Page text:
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By Alex Horvath / The Californian
By VALERIE SCHULTZ, Contributing columnist
The first thing to share about Career Day is that it takes place annually at an elementary school in the Los Angeles Unified School District. The second thing is that the school's principal is my cousin. She is such a productive and dynamic principal that her superiors move her around, because she leaves a school in remarkably better shape than she found it. She is like the School Whisperer. When my cousin takes charge, a school in an impoverished area becomes a beacon of hope for the community. I remember the helpful hint to distinguish the homonyms "principal" and "principle" -- "the principal is my pal " -- and I realize that my cousin really is a pal to everyone she works with: teachers, parents, staff and especially students. She epitomizes dedication and the can-do spirit, and she does it all with an abiding faith in education.
So my second Career Day was on a different campus from the one I attended several years ago. My husband and I went together, he to talk about being a university professor and the value of a college education, I to talk about being a writer. We joined about 40 other volunteers to spend the morning at Hooper Avenue Elementary School. Each visitor got to speak to two different classes. My husband and I missed the opening assembly, even though we left Tehachapi at 5 a.m., due to traffic jams on all three of the freeways we took. Thankfully, we made it to the classroom sessions, and then got treated to lunch and a parting gift.
I outlined the process of writing a weekly newspaper column, but I decided to talk about my day job as well: working in a prison library. It occurred to me that some of these kids might know someone in prison, which can be a heavy burden for a child to carry. Some of their eyes widened at the word "prison," but I hoped to present a positive spot within a system that has negative PR. I told them that the library where I work is a place of learning and information. It is a large sunny room full of books, an oasis of relative calm, a sanctuary from the yard. I told them that sometimes grown-ups go through grade school and still don't know how to read, but that people are never too old to learn. ("Maybe they didn't pay attention in class," offered one scholar. "Or didn't do their homework," another solemnly added.) I said that there are some fine writers in prison, who find the library a helpful place to work on their creations, and that writing is a discipline that enhances just about any job or endeavor.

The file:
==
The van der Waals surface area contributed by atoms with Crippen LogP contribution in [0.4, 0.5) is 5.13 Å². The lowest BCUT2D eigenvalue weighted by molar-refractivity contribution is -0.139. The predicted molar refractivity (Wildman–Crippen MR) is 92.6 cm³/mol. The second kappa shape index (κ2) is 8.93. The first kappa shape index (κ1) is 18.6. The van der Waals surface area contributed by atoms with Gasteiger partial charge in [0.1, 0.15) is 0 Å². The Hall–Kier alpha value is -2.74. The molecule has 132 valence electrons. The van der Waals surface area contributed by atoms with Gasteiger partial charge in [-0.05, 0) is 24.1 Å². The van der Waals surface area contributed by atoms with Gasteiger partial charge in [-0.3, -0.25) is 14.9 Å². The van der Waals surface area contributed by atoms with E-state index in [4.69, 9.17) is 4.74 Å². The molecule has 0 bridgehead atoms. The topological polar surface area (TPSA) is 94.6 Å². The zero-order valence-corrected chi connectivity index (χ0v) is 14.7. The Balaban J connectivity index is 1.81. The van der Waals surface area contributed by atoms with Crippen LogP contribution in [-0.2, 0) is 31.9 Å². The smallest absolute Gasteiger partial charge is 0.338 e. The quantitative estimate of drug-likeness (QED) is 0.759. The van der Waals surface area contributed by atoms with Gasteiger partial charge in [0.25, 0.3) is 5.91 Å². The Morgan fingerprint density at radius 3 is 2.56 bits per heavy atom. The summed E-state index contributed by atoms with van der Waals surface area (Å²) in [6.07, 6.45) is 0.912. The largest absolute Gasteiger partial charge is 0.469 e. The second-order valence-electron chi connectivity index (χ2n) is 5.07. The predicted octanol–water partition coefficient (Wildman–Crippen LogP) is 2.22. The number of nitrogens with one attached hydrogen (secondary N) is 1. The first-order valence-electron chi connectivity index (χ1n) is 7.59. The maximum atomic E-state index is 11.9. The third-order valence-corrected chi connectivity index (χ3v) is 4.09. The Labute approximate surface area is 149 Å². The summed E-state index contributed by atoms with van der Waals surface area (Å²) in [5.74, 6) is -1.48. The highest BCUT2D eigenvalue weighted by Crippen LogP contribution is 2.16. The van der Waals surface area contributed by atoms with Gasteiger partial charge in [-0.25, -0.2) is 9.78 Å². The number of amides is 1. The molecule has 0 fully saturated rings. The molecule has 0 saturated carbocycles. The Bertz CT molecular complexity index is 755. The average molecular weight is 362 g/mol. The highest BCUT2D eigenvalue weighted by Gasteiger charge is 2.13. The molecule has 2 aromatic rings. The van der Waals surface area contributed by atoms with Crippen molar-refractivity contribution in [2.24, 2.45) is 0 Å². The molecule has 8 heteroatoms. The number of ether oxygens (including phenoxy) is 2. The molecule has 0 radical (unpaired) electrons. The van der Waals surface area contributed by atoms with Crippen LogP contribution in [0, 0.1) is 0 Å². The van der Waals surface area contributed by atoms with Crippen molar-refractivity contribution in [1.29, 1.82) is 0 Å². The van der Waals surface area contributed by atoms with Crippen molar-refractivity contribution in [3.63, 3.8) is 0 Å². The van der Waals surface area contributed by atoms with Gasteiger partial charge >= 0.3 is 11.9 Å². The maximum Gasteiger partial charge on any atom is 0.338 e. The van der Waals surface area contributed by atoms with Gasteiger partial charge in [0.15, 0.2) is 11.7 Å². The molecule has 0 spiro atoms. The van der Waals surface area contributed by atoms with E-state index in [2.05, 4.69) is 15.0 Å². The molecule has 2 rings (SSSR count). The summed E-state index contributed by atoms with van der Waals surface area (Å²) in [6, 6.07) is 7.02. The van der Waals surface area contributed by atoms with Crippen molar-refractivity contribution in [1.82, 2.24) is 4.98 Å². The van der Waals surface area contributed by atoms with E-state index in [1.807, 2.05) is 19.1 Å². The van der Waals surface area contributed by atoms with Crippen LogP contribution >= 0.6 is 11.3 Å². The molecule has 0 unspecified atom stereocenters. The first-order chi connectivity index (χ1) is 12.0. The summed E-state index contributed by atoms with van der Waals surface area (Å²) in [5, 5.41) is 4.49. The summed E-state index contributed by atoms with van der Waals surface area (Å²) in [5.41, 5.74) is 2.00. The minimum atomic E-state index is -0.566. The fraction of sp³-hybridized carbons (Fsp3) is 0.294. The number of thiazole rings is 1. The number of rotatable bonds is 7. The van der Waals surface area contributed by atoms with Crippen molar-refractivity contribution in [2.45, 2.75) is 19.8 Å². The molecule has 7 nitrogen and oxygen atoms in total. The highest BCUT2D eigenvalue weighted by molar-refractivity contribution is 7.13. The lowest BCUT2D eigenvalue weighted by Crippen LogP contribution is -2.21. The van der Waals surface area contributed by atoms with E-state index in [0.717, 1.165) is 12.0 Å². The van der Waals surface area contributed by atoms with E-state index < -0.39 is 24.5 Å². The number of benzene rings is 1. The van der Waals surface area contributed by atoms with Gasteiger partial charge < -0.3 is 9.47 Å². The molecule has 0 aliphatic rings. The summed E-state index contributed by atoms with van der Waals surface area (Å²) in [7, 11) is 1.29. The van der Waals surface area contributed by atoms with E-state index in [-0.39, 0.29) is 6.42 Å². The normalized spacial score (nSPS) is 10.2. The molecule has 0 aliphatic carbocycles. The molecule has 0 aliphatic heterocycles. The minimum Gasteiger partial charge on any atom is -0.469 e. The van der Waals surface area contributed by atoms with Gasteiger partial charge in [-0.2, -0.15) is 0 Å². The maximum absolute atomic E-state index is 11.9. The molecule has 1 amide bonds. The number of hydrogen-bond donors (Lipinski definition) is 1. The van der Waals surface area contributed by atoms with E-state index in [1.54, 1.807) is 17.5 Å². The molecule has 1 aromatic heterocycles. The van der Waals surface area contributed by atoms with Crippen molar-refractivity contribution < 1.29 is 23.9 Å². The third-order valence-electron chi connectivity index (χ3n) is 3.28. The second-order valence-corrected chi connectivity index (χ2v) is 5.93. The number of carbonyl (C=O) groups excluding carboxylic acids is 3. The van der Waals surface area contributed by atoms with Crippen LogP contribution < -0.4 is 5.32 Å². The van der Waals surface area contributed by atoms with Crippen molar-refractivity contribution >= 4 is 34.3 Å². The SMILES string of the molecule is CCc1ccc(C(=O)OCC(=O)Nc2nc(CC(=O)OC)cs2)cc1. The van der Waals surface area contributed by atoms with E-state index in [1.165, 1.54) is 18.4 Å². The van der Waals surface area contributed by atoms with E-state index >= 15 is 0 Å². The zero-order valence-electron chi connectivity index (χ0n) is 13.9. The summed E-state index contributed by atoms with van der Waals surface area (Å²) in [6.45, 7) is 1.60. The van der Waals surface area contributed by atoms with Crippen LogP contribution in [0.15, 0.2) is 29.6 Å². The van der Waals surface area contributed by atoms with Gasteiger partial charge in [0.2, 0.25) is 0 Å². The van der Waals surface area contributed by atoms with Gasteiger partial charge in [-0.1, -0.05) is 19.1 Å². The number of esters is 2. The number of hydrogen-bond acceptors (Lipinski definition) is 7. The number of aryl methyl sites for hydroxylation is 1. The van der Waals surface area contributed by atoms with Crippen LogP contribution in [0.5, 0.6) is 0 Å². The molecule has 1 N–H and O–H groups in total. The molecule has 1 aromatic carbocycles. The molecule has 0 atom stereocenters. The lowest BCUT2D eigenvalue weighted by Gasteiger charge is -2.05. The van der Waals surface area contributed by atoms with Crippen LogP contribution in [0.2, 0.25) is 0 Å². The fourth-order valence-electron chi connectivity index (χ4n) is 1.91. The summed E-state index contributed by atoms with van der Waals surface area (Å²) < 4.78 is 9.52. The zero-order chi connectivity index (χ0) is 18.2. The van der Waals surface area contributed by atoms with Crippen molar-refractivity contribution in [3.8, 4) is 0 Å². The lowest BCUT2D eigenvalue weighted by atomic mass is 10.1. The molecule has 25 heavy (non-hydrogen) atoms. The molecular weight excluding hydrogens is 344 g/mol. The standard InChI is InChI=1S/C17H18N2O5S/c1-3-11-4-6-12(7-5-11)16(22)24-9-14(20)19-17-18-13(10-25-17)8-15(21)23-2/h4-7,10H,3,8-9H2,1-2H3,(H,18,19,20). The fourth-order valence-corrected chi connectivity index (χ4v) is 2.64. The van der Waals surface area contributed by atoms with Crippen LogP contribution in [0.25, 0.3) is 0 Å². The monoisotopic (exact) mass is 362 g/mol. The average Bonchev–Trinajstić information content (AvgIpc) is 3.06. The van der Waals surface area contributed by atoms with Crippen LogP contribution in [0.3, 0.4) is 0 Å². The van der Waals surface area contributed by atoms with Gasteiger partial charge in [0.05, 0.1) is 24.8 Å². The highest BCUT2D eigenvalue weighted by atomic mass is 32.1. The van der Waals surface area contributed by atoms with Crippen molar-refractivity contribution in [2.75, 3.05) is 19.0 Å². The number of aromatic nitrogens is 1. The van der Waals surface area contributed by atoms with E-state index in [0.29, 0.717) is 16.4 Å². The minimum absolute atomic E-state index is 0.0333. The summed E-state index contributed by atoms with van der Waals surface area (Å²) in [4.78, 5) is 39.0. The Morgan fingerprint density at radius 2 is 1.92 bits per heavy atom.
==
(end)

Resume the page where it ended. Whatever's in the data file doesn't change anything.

Third-graders are surprisingly knowledgeable about the practice of writing. One student asked me what was my favorite part of my job as a writer.
"I like the work you do after you first write something," I said. "You know what a rough draft is?"
They all nodded. Of course they knew what a rough draft was: They write stuff all the time.
"Well," I said, "I like the part where you take a second look at your rough draft, where you change things and fix things and make the whole piece better."
A student raised his hand. "You mean editing?" he asked politely.
"Editing. Exactly," I said lamely.
I gave the kids bookmarks, and my husband handed out swag from Cal State Bakersfield. On the drive home, on which we hit no traffic at all, my husband told me that in his presentation, he told the students that in order to get to college, they had to fall in love with learning. When he was leaving each room, he asked them, "What do you have to fall in love with?" To which 35 kids yelled, "LEARNING!" Which made me fall in love with him a little more.
We talked about the truth of many people's careers, or at least our careers: that a career sometimes chooses you in a series of unpredictable turns in the road. But is any good served by recounting the chances and vagaries of life to schoolchildren? It's best to stick with the concept of discovering what you love to do, what gives you joy, and then figuring out how to turn that passion into a paying job. All kinds of crazy, wonderful things can happen after that. Career Day reminded us how lucky we are to work at what we love.
The students, teachers, and staff we met were warm and welcoming, curious and courteous. Hooper Avenue Elementary School's mission is this: "Our students exit this door with the skills and the drive to enrich their family, their community and the world." I hope the students learned about some cool jobs on Career Day -- there were therapy dogs and fire engines -- but really, I think their best example of success at this commendable mission is their very own principal.
These are the opinions of Valerie Schultz, not necessarily those of The Californian. Email her email@example.com.